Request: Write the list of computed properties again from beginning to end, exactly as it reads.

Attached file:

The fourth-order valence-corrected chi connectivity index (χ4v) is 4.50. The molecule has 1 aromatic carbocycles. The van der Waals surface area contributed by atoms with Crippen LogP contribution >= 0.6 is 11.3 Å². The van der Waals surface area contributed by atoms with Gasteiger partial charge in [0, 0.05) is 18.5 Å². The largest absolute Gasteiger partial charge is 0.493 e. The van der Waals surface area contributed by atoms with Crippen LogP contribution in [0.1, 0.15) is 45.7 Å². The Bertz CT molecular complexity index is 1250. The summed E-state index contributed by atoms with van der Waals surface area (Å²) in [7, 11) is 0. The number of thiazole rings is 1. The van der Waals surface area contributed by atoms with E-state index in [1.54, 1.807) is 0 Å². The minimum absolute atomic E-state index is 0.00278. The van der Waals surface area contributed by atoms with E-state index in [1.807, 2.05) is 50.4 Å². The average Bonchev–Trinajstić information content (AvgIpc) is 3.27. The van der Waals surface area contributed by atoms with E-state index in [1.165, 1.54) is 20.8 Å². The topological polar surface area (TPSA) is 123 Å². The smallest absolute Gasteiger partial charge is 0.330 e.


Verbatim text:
The fourth-order valence-corrected chi connectivity index (χ4v) is 4.50. The molecule has 1 aromatic carbocycles. The van der Waals surface area contributed by atoms with Crippen LogP contribution >= 0.6 is 11.3 Å². The van der Waals surface area contributed by atoms with Gasteiger partial charge in [0, 0.05) is 18.5 Å². The largest absolute Gasteiger partial charge is 0.493 e. The van der Waals surface area contributed by atoms with Crippen LogP contribution in [0.1, 0.15) is 45.7 Å². The Bertz CT molecular complexity index is 1250. The summed E-state index contributed by atoms with van der Waals surface area (Å²) in [7, 11) is 0. The number of thiazole rings is 1. The van der Waals surface area contributed by atoms with E-state index in [1.54, 1.807) is 0 Å². The minimum absolute atomic E-state index is 0.00278. The van der Waals surface area contributed by atoms with E-state index in [1.807, 2.05) is 50.4 Å². The average Bonchev–Trinajstić information content (AvgIpc) is 3.27. The van der Waals surface area contributed by atoms with E-state index in [1.165, 1.54) is 20.8 Å². The topological polar surface area (TPSA) is 123 Å². The smallest absolute Gasteiger partial charge is 0.330 e.